October 2018 e-book Cover Design Awards today, and you'll never guess who garnered an honorable mention gold star. Okay, maybe you will if I give you a big enough hint: It was the author's second such honorable mention in a row.
Ringing any bells? Okay, it was me. Well, I didn't design the cover, so credit goes to Ebook Launch, the company that designed both honored covers (as well as the next one, so maybe there will be another gold star coming next year). But it was my concept. And I'm the one who had to go back and forth, saying, no, not quite, change the lettering, change his face, change the color, etc.
We got there in the end.
Joel Friedlander, who runs the Book Designer site, made this comment about the cover for The First World Problems of Jason Van Otterloo: "Charming and well integrated, the hand lettering helps to create a unique look." He makes comments on most of the entries, saying what worked and what didn't. Some of them are quite entertaining (read: brutal) when he's not in love with a particular cover. For example, "Terminally boring. Why would anyone care?" Ouch. That would smart a bit.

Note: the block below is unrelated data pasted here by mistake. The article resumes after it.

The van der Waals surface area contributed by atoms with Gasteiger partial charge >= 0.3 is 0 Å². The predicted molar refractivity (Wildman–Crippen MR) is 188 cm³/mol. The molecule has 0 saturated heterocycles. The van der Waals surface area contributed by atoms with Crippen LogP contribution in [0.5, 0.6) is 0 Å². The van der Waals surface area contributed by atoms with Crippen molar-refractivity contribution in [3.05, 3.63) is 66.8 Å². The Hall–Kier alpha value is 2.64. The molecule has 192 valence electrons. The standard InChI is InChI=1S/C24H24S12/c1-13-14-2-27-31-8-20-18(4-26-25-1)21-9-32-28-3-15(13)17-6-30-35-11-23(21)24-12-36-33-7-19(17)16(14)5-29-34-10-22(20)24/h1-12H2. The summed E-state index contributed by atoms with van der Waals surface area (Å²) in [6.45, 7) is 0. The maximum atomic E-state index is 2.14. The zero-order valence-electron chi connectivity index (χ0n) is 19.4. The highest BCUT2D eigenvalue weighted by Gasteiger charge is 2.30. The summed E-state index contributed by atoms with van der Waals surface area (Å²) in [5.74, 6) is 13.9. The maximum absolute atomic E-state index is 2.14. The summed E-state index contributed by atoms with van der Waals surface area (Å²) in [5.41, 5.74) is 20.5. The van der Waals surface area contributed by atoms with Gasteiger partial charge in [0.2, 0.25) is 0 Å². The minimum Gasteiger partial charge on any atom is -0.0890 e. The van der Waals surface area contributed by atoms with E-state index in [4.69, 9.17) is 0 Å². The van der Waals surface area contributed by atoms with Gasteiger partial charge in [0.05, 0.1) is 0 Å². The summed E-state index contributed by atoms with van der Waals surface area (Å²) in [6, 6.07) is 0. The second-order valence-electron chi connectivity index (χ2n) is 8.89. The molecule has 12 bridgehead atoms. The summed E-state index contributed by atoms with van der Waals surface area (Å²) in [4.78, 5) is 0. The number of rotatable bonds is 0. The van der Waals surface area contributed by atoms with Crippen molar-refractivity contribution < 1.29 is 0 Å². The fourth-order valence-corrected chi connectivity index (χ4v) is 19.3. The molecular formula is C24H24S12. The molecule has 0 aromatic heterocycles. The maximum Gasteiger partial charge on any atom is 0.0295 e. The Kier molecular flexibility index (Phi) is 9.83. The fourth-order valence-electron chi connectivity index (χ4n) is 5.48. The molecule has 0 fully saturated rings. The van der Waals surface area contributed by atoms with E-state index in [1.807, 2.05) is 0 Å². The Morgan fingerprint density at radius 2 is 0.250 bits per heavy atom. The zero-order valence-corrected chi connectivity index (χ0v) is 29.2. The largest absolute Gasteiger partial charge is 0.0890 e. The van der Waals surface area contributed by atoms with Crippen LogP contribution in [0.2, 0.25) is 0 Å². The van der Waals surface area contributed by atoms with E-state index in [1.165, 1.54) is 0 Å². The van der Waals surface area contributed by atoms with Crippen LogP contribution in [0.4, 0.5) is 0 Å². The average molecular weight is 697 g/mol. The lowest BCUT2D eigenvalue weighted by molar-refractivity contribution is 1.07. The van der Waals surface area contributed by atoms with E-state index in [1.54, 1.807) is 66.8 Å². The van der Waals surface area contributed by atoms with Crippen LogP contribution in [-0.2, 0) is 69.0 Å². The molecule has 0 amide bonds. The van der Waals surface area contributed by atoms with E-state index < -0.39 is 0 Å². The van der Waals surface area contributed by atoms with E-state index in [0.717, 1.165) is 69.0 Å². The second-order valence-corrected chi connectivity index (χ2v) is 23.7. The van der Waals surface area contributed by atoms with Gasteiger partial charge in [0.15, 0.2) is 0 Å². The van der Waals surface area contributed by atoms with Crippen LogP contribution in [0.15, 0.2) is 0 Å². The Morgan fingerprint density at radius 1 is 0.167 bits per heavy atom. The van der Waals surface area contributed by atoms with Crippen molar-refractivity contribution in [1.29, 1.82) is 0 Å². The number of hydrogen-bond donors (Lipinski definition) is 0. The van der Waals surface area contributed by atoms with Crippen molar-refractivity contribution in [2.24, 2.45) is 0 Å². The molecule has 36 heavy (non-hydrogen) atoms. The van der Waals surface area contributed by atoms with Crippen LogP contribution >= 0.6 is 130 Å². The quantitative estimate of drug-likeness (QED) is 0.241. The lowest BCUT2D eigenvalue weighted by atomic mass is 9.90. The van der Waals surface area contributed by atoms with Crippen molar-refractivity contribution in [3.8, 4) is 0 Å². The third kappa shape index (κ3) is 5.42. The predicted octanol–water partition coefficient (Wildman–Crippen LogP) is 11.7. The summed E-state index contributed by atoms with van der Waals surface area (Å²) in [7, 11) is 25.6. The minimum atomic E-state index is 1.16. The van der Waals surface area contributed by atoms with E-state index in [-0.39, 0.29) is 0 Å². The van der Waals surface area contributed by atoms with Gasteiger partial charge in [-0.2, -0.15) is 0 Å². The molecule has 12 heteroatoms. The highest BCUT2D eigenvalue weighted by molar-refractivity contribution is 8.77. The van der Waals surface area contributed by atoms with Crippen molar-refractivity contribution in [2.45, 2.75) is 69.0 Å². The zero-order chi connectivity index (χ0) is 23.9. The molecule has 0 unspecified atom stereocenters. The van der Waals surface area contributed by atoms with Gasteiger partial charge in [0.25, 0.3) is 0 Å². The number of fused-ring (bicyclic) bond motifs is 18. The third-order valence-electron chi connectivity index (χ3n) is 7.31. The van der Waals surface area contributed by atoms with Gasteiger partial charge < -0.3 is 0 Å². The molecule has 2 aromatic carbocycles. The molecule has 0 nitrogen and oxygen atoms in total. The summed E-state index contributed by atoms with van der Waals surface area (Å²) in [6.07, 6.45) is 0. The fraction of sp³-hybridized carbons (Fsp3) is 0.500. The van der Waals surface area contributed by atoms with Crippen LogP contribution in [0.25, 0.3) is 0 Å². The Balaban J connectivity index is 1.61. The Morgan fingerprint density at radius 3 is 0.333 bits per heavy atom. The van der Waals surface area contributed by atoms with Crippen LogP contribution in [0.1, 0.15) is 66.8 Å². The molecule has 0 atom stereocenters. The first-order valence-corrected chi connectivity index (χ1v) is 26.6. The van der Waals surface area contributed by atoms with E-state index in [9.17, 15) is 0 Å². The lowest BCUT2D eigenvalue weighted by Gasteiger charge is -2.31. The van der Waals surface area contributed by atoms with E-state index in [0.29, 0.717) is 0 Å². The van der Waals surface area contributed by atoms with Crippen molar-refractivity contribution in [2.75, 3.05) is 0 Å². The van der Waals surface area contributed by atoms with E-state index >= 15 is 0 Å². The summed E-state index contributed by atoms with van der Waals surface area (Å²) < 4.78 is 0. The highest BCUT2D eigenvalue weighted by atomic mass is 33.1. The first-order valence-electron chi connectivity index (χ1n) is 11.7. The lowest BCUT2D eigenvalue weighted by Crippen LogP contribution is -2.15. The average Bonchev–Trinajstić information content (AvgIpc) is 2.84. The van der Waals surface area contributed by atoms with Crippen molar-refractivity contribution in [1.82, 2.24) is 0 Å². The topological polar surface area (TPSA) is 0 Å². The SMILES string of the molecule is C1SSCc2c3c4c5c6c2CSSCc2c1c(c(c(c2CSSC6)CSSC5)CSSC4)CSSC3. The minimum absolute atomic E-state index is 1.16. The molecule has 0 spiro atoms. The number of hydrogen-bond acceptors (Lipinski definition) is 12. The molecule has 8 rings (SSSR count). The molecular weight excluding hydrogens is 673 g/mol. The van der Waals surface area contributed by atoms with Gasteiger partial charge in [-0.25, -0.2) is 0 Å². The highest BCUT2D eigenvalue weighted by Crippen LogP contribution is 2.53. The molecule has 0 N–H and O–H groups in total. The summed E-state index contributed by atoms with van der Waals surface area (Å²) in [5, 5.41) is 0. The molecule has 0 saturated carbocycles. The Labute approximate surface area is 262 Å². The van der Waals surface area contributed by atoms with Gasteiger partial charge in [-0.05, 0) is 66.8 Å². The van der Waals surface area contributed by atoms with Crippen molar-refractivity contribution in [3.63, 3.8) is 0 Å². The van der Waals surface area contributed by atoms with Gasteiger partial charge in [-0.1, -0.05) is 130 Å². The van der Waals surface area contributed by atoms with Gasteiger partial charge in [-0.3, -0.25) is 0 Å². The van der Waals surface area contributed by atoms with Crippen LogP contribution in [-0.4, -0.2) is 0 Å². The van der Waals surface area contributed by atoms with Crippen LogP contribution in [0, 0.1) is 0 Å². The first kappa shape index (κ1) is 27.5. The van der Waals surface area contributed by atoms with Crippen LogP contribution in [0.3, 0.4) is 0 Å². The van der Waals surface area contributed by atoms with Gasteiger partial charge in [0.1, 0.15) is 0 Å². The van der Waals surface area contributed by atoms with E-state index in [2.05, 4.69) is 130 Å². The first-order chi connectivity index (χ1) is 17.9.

Amazingly, each month a handful of authors will submit covers they designed themselves. As if they haven't learned over the years to hire this job out from all the previous critical comments.
It's hard enough catching readers' eyes with a professionally designed cover. Why anyone would go the DIY route is beyond me. I'm sure glad I didn't. I'm happy with the covers of all four of my books. The first two were done by a graphic designer I worked with at Baseball America. Considering she didn't specialize in book design, I thought she did a great job with them. I particularly love the bobblehead on the cover of Nine Bucks a Pound, which was created by another designer and then used as the focal point of the book cover.